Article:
I had never met any of the Villatoro's before, but upon arrival at the bodega as the family and team members trickled toward the entrance where we stood, a sense of appreciation twinkled in the eyes of each one of them, bridging the language barrier and offering a felt warmth and welcome. The world today depends on so much unseen interconnectivity, I later thought.
From northern Minnesota to the wild mountains of Guatemala all because of coffee; and the complex process which brings coffee from seed to cup. A process which most of us in the professional coffee world are only connected to a portion of, often a small portion. Yet, a hopefully expanding portion.
For me it was expanding through this trip to Guatemala. Up until that point it was roasting and serving coffee that I was connected to. Now, I was at least dipping into connection with the growing and sourcing of coffee, and the people whose livelihood is spent there. Still, I couldn’t help but wonder - it is certainly more than just coffee that brought this group of Guatemalans’ and Minnesotans’ together, Isn't it?
“Coffee is People”
There is a saying that was put in front of me early on when I started working at Fika Coffee. It is quite simple actually, “Coffee is People”. It is a saying that Josh has used often enough, but always with seeming intention and awareness of the conversational direction.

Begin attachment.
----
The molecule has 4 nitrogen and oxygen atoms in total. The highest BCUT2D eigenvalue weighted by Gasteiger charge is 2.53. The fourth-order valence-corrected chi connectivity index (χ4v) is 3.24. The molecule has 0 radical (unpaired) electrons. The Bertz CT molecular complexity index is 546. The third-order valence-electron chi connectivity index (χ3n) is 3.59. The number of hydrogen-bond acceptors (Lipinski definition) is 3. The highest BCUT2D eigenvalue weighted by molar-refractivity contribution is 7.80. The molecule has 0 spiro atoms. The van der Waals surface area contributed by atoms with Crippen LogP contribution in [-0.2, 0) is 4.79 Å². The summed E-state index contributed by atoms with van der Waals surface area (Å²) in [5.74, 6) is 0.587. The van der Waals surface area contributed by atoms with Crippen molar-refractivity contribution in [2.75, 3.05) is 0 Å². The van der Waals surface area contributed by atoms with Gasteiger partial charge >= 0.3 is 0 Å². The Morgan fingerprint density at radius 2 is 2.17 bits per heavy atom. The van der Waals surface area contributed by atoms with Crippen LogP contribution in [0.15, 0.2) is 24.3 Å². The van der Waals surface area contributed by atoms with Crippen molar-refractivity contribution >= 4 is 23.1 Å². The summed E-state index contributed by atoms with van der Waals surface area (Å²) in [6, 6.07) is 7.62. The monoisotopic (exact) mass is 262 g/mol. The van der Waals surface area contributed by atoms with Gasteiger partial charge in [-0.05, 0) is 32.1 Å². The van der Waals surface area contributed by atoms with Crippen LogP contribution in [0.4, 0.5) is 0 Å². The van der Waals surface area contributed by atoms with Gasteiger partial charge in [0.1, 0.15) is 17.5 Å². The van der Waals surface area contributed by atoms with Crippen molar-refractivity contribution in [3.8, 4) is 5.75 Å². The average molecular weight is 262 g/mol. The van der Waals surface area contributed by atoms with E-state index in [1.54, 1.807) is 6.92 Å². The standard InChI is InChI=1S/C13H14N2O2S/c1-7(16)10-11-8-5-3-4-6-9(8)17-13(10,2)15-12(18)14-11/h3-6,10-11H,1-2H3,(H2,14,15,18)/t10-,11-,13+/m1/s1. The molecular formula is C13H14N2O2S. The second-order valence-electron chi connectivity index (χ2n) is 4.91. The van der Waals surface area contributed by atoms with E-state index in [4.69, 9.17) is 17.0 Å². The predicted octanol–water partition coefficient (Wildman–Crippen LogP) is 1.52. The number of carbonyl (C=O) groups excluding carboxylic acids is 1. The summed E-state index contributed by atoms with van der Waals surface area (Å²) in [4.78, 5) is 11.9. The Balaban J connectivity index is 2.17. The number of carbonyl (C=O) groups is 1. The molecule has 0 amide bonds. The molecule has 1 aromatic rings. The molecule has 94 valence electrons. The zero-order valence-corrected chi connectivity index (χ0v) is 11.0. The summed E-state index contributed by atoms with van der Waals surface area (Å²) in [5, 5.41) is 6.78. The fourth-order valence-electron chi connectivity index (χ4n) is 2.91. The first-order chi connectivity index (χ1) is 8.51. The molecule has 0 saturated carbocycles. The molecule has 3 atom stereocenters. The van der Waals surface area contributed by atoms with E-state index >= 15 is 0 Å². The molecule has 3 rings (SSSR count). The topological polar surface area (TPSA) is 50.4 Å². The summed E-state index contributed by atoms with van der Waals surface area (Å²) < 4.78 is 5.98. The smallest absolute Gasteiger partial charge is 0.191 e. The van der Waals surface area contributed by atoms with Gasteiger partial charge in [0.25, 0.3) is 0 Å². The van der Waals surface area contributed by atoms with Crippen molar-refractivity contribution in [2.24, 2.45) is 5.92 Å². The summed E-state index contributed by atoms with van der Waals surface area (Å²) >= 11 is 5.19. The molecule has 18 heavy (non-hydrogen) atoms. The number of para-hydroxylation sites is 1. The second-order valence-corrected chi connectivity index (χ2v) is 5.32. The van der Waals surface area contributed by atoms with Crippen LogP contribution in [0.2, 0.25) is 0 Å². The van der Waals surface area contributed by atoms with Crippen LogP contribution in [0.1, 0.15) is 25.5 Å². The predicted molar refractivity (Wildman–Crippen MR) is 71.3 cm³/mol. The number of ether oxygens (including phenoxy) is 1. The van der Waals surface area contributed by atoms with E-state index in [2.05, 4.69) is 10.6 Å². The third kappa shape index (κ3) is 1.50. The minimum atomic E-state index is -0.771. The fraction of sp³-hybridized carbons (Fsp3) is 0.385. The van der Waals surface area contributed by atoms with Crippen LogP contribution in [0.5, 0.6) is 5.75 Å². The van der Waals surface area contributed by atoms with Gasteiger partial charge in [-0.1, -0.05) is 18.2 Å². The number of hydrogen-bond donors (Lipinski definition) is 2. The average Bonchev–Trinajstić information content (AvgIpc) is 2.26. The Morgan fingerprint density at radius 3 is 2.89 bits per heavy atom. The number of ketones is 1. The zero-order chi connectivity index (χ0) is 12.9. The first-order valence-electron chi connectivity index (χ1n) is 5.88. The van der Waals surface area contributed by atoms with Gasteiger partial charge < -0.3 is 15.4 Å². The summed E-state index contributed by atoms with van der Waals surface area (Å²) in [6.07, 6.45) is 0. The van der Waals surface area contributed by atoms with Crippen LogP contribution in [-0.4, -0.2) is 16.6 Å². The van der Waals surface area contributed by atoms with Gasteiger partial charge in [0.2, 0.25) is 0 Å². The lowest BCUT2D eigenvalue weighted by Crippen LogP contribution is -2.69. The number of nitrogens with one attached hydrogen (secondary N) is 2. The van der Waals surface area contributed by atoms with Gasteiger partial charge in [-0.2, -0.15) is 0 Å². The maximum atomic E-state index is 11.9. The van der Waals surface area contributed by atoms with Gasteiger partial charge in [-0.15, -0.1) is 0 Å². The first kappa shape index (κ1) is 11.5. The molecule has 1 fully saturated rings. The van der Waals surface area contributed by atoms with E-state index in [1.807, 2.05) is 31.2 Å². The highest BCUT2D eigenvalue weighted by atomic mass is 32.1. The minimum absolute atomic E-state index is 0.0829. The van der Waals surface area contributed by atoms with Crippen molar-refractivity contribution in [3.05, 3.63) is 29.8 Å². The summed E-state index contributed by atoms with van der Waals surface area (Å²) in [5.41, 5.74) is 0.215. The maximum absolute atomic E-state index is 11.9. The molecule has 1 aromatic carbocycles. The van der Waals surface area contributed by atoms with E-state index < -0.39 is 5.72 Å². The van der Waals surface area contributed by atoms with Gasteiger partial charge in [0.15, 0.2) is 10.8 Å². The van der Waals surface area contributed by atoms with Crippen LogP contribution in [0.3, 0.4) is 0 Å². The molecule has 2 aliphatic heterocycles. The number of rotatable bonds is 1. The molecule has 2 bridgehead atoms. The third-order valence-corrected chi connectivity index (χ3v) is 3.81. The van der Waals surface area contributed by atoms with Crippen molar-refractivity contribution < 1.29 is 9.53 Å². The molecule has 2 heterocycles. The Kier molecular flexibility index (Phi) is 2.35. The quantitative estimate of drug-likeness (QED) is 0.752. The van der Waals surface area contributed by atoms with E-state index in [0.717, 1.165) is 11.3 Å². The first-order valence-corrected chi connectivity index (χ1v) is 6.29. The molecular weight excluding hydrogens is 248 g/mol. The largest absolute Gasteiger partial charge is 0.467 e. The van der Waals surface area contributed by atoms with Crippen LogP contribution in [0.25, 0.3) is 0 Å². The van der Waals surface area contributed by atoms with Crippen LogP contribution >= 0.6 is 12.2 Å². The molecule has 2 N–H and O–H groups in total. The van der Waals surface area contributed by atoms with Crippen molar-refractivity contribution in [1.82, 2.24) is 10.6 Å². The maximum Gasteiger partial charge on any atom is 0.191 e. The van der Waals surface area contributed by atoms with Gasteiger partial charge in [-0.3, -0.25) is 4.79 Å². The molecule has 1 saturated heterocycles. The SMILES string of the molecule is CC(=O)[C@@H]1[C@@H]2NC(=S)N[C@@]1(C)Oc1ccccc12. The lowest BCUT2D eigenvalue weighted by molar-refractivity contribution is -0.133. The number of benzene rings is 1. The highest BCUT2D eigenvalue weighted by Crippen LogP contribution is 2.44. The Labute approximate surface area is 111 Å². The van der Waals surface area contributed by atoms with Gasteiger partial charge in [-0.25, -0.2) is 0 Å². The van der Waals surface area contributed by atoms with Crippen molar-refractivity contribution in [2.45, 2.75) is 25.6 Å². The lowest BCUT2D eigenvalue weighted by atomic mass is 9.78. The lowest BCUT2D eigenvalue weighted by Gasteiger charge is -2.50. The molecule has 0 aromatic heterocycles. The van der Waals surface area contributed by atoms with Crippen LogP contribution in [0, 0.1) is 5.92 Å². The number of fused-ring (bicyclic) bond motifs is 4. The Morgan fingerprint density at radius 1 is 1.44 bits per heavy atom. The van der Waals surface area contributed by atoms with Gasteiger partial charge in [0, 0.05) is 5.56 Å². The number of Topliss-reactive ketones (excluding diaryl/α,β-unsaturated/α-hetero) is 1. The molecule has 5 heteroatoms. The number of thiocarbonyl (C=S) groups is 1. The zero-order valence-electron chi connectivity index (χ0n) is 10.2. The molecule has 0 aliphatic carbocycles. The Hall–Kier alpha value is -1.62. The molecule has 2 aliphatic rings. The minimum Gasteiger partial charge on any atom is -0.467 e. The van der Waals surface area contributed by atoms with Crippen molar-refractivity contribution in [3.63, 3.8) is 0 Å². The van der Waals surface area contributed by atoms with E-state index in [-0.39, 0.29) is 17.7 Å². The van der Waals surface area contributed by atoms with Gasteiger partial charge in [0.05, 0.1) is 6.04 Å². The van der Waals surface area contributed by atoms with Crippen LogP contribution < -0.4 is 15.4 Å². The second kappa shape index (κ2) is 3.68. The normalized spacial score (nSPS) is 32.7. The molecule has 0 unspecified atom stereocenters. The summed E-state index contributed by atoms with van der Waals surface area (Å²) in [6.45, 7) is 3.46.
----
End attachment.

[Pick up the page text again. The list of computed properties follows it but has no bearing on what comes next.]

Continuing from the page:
Occasionally I hear him introduce the expression into a conversation in our cafe. I heard him introduce the concept to another roaster on our trip to Guatemala. And although the idea behind the expression is simple at heart, and quite agreeable I believe, somehow I still had an internal aversion to it. I don’t know if it was that the expression seemed cliche, or even misrepresentative of the complexity of coffee. But whatever was causing the aversion, it began to shift and fade throughout my time in Guatemala.
Principally, the expression states the obvious; coffee is a plant, that bears a prized fruit, which demands human interaction every step of the intricate process that brings it from seed to seed to cup. The human interaction component being the emphasis here. But even understanding this - understanding it intellectually, perhaps even imaginatively - wasn’t enough for me.